Okay, Sea-Fever has gotten a little art happy lately, I know. But there is so much contemporary art that has some kind of maritime angle that I find interesting. Art, after the sea, is one of my deepest passions so that’s why I post about it. If you aren’t interested, don’t worry, I won’t take it personally if you skip a post or 2; just make sure you come back. Please!
Earlier this week the largest public art project in NYC since Christo’s Gates in 2005 opened in various sites along the city’s waterfront. “New York City Waterfalls” by Danish Icelandic artist Olafur Eliasson consists of 4 large temporary manmade waterfalls on the East River. The project is reported to have cost nearly $15.5 million of public support, foundation funds and private donations. The Public Art Fund is the main sponsor of the project.
From the NY Times:
Flanked by Mr. Eliasson, the mayor (Bloomberg) said at the opening ceremony — which began around 10:30 a.m., a half hour late — that the “Waterfalls” were a “symbol of the energy and vitality that we have been bringing back to our waterfront in all five boroughs.” (link)
Also, from an earlier article in the NY Times, the artist on the project:
Given that much of New York City is surrounded by water, the idea of creating waterfalls seemed obvious to Mr. Eliasson, who suggests that New Yorkers are not as strongly connected to their waterfronts as urban Europeans are.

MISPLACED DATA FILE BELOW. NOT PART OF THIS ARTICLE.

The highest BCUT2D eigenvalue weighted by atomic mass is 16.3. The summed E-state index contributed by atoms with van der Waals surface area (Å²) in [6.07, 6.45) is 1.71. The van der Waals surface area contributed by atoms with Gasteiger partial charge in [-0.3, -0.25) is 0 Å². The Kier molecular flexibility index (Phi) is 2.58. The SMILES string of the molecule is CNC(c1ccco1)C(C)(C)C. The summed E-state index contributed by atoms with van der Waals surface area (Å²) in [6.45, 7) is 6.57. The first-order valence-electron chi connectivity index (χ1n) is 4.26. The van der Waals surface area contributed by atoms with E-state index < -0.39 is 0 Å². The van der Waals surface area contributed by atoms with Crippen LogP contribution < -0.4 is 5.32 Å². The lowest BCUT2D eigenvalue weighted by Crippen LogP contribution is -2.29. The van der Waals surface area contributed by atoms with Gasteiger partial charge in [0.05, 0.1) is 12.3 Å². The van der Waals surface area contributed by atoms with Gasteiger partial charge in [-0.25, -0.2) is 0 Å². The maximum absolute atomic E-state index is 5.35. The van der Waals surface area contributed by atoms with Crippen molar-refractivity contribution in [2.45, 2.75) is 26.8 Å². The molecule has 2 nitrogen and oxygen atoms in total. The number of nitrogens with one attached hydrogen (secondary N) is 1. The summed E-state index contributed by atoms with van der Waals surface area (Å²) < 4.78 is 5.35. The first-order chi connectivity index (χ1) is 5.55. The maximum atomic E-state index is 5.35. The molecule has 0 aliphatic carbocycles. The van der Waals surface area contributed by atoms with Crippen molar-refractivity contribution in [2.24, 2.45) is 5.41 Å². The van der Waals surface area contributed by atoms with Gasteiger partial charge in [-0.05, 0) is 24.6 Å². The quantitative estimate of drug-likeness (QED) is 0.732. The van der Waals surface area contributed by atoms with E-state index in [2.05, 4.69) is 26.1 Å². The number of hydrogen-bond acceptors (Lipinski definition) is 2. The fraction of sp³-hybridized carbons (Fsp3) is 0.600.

Throughout history, he said, New Yorkers “have always taken water for granted.” He added: “Now people can engage in something as epic as a waterfall, see the wind and feel its gravity. You realize that the East River is not just static.” (link)
And from the press conference for the project launch:
Well from the articles I’ve read and pictures that I’ve seen I’m completely underwhelmed. I love contemporary art that challenges and really want to like this project. But there’s something about this piece that makes it appear to be a caricature or parody of contemporary art. Personally, I have trouble seeing past all of the scaffolding and not thinking of other NYC waterfalls like this. I know I should reserve judgement until experiencing it firsthand so maybe we’ll make a trip to NYC to check it out before it closes in October; hope we’re not disappointed.
Calculating the Worth of East River Waterfalls (NY Times – June 28, 2008 )
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